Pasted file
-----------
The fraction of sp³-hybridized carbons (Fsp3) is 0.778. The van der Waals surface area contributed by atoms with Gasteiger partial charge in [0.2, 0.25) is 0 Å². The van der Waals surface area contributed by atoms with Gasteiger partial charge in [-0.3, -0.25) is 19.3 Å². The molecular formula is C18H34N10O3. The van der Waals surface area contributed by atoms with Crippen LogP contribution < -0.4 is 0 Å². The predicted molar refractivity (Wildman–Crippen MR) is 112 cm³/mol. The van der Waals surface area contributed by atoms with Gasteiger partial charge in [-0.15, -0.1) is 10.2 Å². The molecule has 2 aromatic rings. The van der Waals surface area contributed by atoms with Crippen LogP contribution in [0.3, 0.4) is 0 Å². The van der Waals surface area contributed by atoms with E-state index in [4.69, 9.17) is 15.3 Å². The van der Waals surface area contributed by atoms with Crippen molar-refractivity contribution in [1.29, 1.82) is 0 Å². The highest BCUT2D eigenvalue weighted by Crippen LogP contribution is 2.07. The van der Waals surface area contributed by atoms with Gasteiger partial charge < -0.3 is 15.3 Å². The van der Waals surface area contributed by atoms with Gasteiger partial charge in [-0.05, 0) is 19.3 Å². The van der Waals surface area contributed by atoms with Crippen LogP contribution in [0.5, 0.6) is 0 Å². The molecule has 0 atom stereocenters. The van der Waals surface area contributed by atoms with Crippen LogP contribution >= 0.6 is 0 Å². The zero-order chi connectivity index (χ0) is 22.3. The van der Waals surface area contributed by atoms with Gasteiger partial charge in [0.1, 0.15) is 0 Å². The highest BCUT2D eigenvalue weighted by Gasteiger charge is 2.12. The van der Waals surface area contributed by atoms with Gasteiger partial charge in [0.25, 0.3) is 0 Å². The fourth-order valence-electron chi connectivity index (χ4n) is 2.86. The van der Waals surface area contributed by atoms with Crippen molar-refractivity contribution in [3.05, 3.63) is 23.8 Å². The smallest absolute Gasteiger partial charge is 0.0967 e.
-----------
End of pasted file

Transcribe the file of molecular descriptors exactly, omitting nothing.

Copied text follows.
The fraction of sp³-hybridized carbons (Fsp3) is 0.778. The van der Waals surface area contributed by atoms with Gasteiger partial charge in [0.2, 0.25) is 0 Å². The van der Waals surface area contributed by atoms with Gasteiger partial charge in [-0.3, -0.25) is 19.3 Å². The molecular formula is C18H34N10O3. The van der Waals surface area contributed by atoms with Crippen LogP contribution < -0.4 is 0 Å². The predicted molar refractivity (Wildman–Crippen MR) is 112 cm³/mol. The van der Waals surface area contributed by atoms with Gasteiger partial charge in [-0.15, -0.1) is 10.2 Å². The molecule has 2 aromatic rings. The van der Waals surface area contributed by atoms with Crippen LogP contribution in [0.3, 0.4) is 0 Å². The van der Waals surface area contributed by atoms with E-state index in [4.69, 9.17) is 15.3 Å². The van der Waals surface area contributed by atoms with Crippen molar-refractivity contribution in [1.29, 1.82) is 0 Å². The highest BCUT2D eigenvalue weighted by Crippen LogP contribution is 2.07. The van der Waals surface area contributed by atoms with Gasteiger partial charge < -0.3 is 15.3 Å². The van der Waals surface area contributed by atoms with Gasteiger partial charge in [-0.05, 0) is 19.3 Å². The van der Waals surface area contributed by atoms with Crippen LogP contribution in [0.5, 0.6) is 0 Å². The molecule has 0 atom stereocenters. The van der Waals surface area contributed by atoms with Crippen LogP contribution >= 0.6 is 0 Å². The zero-order chi connectivity index (χ0) is 22.3. The van der Waals surface area contributed by atoms with Gasteiger partial charge in [0.1, 0.15) is 0 Å². The highest BCUT2D eigenvalue weighted by Gasteiger charge is 2.12. The van der Waals surface area contributed by atoms with Gasteiger partial charge in [0.25, 0.3) is 0 Å². The fourth-order valence-electron chi connectivity index (χ4n) is 2.86. The van der Waals surface area contributed by atoms with Crippen molar-refractivity contribution in [3.05, 3.63) is 23.8 Å². The smallest absolute Gasteiger partial charge is 0.0967 e.